I started blogging last March. Since then, one of my most visited posts presented a model to show the progressive death of the Fed rate. Basically, the effective zone of the Fed rate is being pushed lower and lower as effective demand declines due to the decline in labor share.
In the following graph, I plot the Fed funds rate on the y-axis and the TFUR on the x-axis. (TFUR, total factor utilization rate = (capacity utilization * (1 – umemployment rate)).
The blue line is the actual Fed funds rate since 1988 in relation to the TFUR. You can see that the blue line has moved within a corridor. The Fed rate rises as the economy heats up from more labor and capital being utilized.
The vertical red lines represent the effective demand limit that has been shifting left over the years. The blue line has been shifting left too because it does not cross the vertical red line of the effective demand limit.
What does this mean? As the red line of the effective demand limit shifted left, the Fed funds rate was progressively pushed down the corridor into a zone of non-traction… a zone of the liquidity trap. It is the progressive death of the Fed funds rate.
You can see that the blue line rose up against the middle vertical red line before falling into the crisis of 2008. Then you can also see that the blue line has been tracking along the zero lower bound and is now reaching the lower boundary of the effective demand corridor. Yet the forward guidance of the Fed is saying that they will keep the Fed rate below that lower boundary. The Fed rate has never gone beyond that lower boundary. Why? Well, the TFUR does not go past the effective demand limit. The utilization of labor and capital will not go much beyond labor’s share of income.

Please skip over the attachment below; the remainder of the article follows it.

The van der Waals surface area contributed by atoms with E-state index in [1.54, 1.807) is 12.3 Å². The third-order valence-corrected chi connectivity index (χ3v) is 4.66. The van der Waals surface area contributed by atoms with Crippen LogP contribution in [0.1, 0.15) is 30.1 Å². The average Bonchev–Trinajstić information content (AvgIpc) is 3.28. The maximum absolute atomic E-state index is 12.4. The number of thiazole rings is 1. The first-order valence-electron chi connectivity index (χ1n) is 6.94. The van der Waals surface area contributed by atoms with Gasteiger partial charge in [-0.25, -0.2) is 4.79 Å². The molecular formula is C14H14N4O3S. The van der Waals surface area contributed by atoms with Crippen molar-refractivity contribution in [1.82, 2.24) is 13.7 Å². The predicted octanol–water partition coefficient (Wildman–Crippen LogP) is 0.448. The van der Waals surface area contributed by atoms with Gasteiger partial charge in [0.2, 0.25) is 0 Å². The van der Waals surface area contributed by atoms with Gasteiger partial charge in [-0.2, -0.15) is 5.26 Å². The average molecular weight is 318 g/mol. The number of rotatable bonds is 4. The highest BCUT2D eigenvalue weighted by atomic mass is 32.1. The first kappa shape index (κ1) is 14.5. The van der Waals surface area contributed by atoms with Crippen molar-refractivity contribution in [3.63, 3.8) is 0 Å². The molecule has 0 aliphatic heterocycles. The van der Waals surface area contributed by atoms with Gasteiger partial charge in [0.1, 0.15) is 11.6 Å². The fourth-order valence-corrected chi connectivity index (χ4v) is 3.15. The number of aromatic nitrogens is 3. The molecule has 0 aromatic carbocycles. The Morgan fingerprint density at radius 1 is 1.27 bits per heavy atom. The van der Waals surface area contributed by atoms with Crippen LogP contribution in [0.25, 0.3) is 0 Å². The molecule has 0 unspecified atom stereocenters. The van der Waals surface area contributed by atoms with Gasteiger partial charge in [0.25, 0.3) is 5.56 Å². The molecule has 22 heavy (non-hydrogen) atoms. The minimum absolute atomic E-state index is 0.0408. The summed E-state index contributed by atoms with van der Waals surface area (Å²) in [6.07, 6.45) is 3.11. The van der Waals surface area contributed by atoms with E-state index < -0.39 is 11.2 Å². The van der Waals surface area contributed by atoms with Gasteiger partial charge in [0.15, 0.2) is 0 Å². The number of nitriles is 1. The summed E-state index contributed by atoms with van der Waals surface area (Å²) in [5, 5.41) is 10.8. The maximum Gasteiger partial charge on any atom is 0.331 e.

If labor share keeps dropping, the Fed rate will completely die. If labor share stays where it is, the Fed rate will face low utilization of labor and capital for years. But if labor share can increase significantly, the Fed rate will resuscitate and rise back to a healthy zone.
The mechanism… a low Fed rate is designed to create more demand liquidity in the economy. But labor share has fallen 10% since the early 2000’s. A lower labor share decreases the potential of liquidity to return to the economy to where it was. So the low Fed rate is fighting a losing battle in trying to get the economy back to where it was. The relative potential of demand liquidity for consumption is just not strong enough anymore. And pushing a low rate to overcome that limit will create some hefty imbalances.